What Did You Say?

There are expres­sions that have become part of our language that to others are sometimes meaningless, often confusing, sometimes amusing, sometimes dis­gusting. Let me mention a few.

G. B. NELSON, Administrator, Glendale Sanitarium and Hospital

As a worker who is not a minister, not a theologian, I would like to say some­thing to the ministers and theologians. In so doing I trust I will not be thought presump­tuous, and I hope my words will be accepted without their giving offense to anyone.

As denominational workers we have devel­oped a peculiar vocabulary. There are expres­sions that have become part of our language that to others are sometimes meaningless, often confusing, sometimes amusing, sometimes dis­gusting. Let me mention a few.

Contact is a much-used word with us. It means to touch, and denotes a literal place re­lationship—not conversation. Let us use the word accurately.

Then, there are the terms union and local, as they relate to conferences. Not long ago a relative of a patient in the Glendale Sanitar­ium was eating lunch in the employees' cafe­teria. Several members of the union confer­ence committee came to the cafeteria for lunch, and during the meal talked about working in the union, going to the union office, with ref­erences also to the "local." Later, the patient's relative, who at that point was thoroughly confused, asked one of our employees about our relationships with labor unions. She said she had understood that Seventh-day Adventists did not belong to labor unions, but while she was eat­ing lunch in the cafeteria several prosperous-looking gentlemen came in, all of whom seemed to be acquainted with our employees, and they were talking constantly about the union and the local. Fortunately, a proper explanation was possible in this case, but how many others do we confuse with our peculiar jargon?

The abbreviation G.C. for General Confer­ence should never be used. To the medically trained person, G.C. is an abbreviation for gonorrheal infection. Its careless use in refer­ence to the General Conference and its employ­ees is beneath the dignity of intelligent, educated ministers. Put up your antenna, use your dictionaries, and acquire a sensitivity to the val­ues and the great potential of beautiful, ac­curate language.

There is another matter I wish to discuss. I understand the wonders of the great truth of the acceptance of the Gentile into the spiritual family of Abraham, even though he is not a Jew after the flesh. I understand, as a nontheologian, something of Paul's instruction regarding this matter. I understand the importance of making this truth plain. But I wish I could cause you, my ministerial friends, to sit in a mixed audi­ence of people of all ages, and with the mind of a nonminister, listen to one of your associates talk about circumcision—talk, and talk, and talk—using the word over and over without regard to the thoughts and ideas it must cre­ate in the minds of young people and sensi­tive people. To you of pure minds, to whom the spiritual meaning is, or should be, the only meaning that intrudes itself into your thoughts, there is sometimes a failure to realize that your "plain talk" is offensive and objectionable to many people. I understand the setting in the Scriptures that called for the use therein of terms such as the one under discussion. But some of those circumstances do not now exist in the minds and feelings of some of your hear­ers.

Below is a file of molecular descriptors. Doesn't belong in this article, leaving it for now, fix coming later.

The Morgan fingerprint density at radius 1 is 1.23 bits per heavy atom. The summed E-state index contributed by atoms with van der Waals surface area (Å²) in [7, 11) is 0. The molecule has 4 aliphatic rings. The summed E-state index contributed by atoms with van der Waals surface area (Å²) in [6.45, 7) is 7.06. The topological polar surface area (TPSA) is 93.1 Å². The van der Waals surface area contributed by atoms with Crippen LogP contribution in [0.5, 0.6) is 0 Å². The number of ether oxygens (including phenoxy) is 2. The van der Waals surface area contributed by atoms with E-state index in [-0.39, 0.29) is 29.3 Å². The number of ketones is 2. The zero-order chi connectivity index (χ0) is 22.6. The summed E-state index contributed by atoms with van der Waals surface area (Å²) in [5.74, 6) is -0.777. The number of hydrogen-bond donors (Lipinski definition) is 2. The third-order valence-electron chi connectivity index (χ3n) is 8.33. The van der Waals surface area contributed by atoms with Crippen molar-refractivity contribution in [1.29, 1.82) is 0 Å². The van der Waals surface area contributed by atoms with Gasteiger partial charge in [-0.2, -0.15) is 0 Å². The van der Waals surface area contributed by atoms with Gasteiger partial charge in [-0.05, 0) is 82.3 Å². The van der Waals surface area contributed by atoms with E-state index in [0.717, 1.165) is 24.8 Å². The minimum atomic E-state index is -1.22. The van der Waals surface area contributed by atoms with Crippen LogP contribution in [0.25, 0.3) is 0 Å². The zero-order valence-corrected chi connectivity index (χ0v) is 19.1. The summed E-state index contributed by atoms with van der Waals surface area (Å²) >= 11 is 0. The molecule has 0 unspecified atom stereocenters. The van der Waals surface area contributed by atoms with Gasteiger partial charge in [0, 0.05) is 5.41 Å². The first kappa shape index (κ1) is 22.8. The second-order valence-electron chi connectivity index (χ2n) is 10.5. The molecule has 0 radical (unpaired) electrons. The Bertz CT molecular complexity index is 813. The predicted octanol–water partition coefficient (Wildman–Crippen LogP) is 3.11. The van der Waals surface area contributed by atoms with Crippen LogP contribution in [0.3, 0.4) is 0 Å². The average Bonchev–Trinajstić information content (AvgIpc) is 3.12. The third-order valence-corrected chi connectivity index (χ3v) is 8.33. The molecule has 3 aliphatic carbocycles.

There are ways of referring to the great truths without turning any away by reason of sensi­tivity or through the stimulation of wrong ideas. There are scores of ways to present any truth in a setting of great beauty. Find them, and use them. Don't embarrass our young people, and confuse our children, and disgust our visitors. Teach the message without fear. Teach it with skill, with profound wisdom, and with great perceptivity, so that none will be repelled, and all will be drawn gently but firmly by the beau­ties and wonders of the love of God and the magnificence of the plan of salvation.

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G. B. NELSON, Administrator, Glendale Sanitarium and Hospital

June 1959

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